The natural, and unsurprising, result is for supervisors to look for reasons to avoid candid discussions about pay. They may even resent being put into the very uncomfortable position of being forced to deliver news that employees won’t welcome. Employees read this avoidance as a lack of concern for them as individuals and a preoccupation with profits and overall business success. The leads to feelings of frustration or anger over not just the lack of information, but also the perceived callous and uncaring attitudes of management. Worse, they may feel information is being deliberately withheld, culminating in a loss of trust among frontline employees about whether or not they are receiving fair pay.
Supervisors who are ill-prepared for conversations about pay are also more likely to prefer giving everyone exactly the same pay rate and increases, regardless of experience, performance, or motivation. Though it feels safer not to have to defend a decision, the consequences for teams and organization success can be harsh. High performers that don’t feel recognized and appreciated, and compensation ranks high as a means of showing appreciation, are far more likely to become frustrated. This is particularly true if they see less efficient, motivated, and productive peers getting the same rewards they do, making it an organization’s top performers far more difficult to retain.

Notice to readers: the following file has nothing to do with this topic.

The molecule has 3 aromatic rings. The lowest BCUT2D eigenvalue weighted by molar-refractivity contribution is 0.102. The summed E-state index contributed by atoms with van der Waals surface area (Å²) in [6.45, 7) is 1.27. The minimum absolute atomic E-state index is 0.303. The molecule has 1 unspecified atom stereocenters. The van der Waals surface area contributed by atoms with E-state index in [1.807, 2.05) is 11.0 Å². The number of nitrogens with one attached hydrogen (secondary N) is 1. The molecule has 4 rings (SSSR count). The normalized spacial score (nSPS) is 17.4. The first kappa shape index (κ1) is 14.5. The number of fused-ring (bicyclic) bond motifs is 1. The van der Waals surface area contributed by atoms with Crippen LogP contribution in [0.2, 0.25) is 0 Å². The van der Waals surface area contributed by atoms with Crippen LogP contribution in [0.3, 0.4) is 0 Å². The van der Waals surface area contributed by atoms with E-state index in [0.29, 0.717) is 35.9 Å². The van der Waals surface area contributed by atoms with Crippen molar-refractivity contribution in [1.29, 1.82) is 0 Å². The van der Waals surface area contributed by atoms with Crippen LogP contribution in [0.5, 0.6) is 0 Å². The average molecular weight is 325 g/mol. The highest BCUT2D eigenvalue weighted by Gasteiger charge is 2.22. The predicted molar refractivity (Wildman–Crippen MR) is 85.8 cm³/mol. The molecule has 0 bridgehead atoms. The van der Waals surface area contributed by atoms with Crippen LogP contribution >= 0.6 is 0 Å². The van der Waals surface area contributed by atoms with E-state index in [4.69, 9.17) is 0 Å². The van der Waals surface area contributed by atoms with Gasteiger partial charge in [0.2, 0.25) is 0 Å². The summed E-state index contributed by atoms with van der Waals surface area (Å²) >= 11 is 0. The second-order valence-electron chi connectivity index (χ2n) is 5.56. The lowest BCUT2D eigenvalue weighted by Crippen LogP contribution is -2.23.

This very slippery slope can be avoided with strategic preparation at all levels to facilitate open and honest conversations about pay and the factors that go into leadership decisions about how employees will be paid. Employees are much more likely than in the past to have frank discussions about pay with one another, and unless leadership prepares all supervisors to set a consistent tone, the resulting vacuum will allow employees to set and control what will most likely be a false narrative.
In working with my clients on compensation related projects, I share these fundamental messages with c-suite leaders on how to prepare supervisors to talk openly about pay with employees:
The single most important relationship in your workplace is the one that exists between a direct supervisor and an employee. So don’t expect your HR professional to carry the water in communicating pay-related decisions; leverage those (hopefully) strong and trusting relationships to promote success.
Don’t leave the conversation to chance. Create talking points for supervisors to communicate to employees how pay is set. It’s natural for employees to ask for more pay. Employers must approach this issue proactively by preparing ahead for the conversation at every level.
And don’t just prepare your supervisors to discuss pay openly; encourage them to actually welcome pay-related conversations and to view them as a means of building greater trust with employees. Consider these discussions as foundational to business success.
Dispense with outdated beliefs that discussion of compensation is taboo. Traditional ways of shutting down all conversation about pay makes supervisors’ jobs more difficult.